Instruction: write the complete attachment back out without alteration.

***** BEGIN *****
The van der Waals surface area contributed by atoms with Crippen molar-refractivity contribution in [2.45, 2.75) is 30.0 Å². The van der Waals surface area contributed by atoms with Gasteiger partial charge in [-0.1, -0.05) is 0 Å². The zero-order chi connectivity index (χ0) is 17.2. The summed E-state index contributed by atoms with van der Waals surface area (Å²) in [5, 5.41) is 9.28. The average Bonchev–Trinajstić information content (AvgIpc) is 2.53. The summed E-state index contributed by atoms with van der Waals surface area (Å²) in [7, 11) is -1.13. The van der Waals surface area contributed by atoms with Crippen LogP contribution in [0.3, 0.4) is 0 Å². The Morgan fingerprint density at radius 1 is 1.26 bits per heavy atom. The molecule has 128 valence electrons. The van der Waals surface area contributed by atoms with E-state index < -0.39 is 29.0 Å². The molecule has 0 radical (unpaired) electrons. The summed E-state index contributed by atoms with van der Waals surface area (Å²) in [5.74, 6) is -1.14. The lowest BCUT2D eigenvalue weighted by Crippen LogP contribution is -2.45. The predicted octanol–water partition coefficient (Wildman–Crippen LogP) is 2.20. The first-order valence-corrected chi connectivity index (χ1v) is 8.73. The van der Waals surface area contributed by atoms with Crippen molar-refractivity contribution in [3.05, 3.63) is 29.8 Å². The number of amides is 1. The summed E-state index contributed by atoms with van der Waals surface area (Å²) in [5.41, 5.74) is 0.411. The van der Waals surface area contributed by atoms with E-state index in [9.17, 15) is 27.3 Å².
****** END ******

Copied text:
The van der Waals surface area contributed by atoms with Crippen molar-refractivity contribution in [2.45, 2.75) is 30.0 Å². The van der Waals surface area contributed by atoms with Gasteiger partial charge in [-0.1, -0.05) is 0 Å². The zero-order chi connectivity index (χ0) is 17.2. The summed E-state index contributed by atoms with van der Waals surface area (Å²) in [5, 5.41) is 9.28. The average Bonchev–Trinajstić information content (AvgIpc) is 2.53. The summed E-state index contributed by atoms with van der Waals surface area (Å²) in [7, 11) is -1.13. The van der Waals surface area contributed by atoms with Crippen LogP contribution in [0.3, 0.4) is 0 Å². The Morgan fingerprint density at radius 1 is 1.26 bits per heavy atom. The molecule has 128 valence electrons. The van der Waals surface area contributed by atoms with E-state index < -0.39 is 29.0 Å². The molecule has 0 radical (unpaired) electrons. The summed E-state index contributed by atoms with van der Waals surface area (Å²) in [5.74, 6) is -1.14. The lowest BCUT2D eigenvalue weighted by Crippen LogP contribution is -2.45. The predicted octanol–water partition coefficient (Wildman–Crippen LogP) is 2.20. The first-order valence-corrected chi connectivity index (χ1v) is 8.73. The van der Waals surface area contributed by atoms with Crippen molar-refractivity contribution in [3.05, 3.63) is 29.8 Å². The number of amides is 1. The summed E-state index contributed by atoms with van der Waals surface area (Å²) in [5.41, 5.74) is 0.411. The van der Waals surface area contributed by atoms with E-state index in [9.17, 15) is 27.3 Å².